# Homework Help: Electrical potential of the sphere

1. Feb 23, 2016

### Ivan Antunovic

Metal ball ( Figure 5) radius a = 5 cm , is surrounded by two concentric metal shell of radius b = 10 cm and c = 15 cm , and d = 20 cm and e = 25 cm . The relative permeability of the dielectric between the ball and the first shell , and between the two shells is εr is 4. Outside the outer cross air . The charge of possession Q1 = 1 nC , a charge the outer shell is Q3 = -1 nC . What is the charge on the inner shell ( Q2 ) when the potential of the sphere and the outer shell ( in relation to the reference point at infinity ) are equal ( V1 = V3 )

{image inserted by moderator}

2. Relevant equations

3. The attempt at a solution

Tried to do this twice but I am getting the wrong result,it is supposed to be -7nC and I am getting 5nC, I can't see what am I doing wrong.

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Last edited by a moderator: Feb 23, 2016
2. Feb 23, 2016

### Simon Bridge

3. Feb 23, 2016

### Ivan Antunovic

What do you mean?
I integrated from inifinity to e to find the potential V3 and from infinity-->e---->d----->c---->b---->a to get potential V1 and made V1=V3 ,I don't see any other way of doing this, only if something is wrong with my equations?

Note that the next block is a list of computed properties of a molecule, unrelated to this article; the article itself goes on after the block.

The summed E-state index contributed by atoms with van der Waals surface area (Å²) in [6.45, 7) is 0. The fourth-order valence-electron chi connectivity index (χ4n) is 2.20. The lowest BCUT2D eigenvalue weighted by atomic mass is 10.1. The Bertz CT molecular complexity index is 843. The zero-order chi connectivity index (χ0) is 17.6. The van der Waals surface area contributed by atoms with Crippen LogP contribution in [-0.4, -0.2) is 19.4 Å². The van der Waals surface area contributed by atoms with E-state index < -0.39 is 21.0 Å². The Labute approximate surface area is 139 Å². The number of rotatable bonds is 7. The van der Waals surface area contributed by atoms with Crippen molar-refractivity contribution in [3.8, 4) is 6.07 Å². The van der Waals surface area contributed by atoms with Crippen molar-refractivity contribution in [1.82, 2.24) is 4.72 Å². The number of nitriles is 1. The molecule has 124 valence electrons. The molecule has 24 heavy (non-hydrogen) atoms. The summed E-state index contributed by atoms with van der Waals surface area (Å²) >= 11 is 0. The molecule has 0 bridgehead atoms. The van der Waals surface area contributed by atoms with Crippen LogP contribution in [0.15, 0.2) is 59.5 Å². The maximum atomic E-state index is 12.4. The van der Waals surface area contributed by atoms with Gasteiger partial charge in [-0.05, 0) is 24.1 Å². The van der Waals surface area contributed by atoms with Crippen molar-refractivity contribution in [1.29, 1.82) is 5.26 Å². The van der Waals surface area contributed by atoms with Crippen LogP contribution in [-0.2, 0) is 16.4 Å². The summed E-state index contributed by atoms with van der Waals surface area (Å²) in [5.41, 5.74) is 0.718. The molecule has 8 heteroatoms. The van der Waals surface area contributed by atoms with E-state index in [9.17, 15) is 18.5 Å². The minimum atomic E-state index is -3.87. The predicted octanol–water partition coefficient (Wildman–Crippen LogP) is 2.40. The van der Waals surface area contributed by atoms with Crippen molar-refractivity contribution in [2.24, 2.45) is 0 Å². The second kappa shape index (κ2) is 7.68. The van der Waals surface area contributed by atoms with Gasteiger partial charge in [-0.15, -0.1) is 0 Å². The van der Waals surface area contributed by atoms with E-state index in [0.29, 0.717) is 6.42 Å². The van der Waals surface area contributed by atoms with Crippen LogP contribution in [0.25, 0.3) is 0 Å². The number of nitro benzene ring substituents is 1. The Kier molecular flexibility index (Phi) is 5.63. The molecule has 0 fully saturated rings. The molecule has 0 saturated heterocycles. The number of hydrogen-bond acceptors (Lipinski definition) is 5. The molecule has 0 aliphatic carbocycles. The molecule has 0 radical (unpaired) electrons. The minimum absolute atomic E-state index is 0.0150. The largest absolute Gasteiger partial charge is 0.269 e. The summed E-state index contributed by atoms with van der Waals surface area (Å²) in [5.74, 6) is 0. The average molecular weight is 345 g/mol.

4. Feb 23, 2016

### gracy

What do you mean? Isn't something wrong here?

Last edited: Feb 23, 2016
5. Feb 23, 2016

### Simon Bridge

I cannot easily follow your equations because you have not written any reasoning down.
If I do not know how you are thinking I don't know how to reply to you.

It looks like you found out the amount of work to assemble a sphere of known charge at the outer radius, then found the work to assemble a sphere charge Q at the ball radius, then found out the value of Q that makes these two figures the same. Something like that? Walk me through the physics you are using.
Note: I don't see a Q1 or a Q3 on your diagram.

6. Feb 23, 2016

### haruspex

Unless the images are very clear and your handwriting impeccable, no corrections, it is quite hard to read working posted as images. Your attachments don't reach those high standards. Even then, it is hard to comment on such working unless you populate it liberally with reference numbers on the equations. The ability to post images on these forums is really just for diagrams and printed matter.

Even then, I cannot follow your working because you do not define the variables you introduce, like V2 and Vdc.

7. Feb 23, 2016

### Ivan Antunovic

Okay guys it's solved,sorry for the bad handwriting I don't know how to post it other way because I don't know how to use latex, and I've made mistake with '-' sign in my equations that was the reason for wrong result.I got Q2=-7nC now.
Q1 was the charge on the inner ball, Q2 on the inner shell , and Q3 on the outter shell.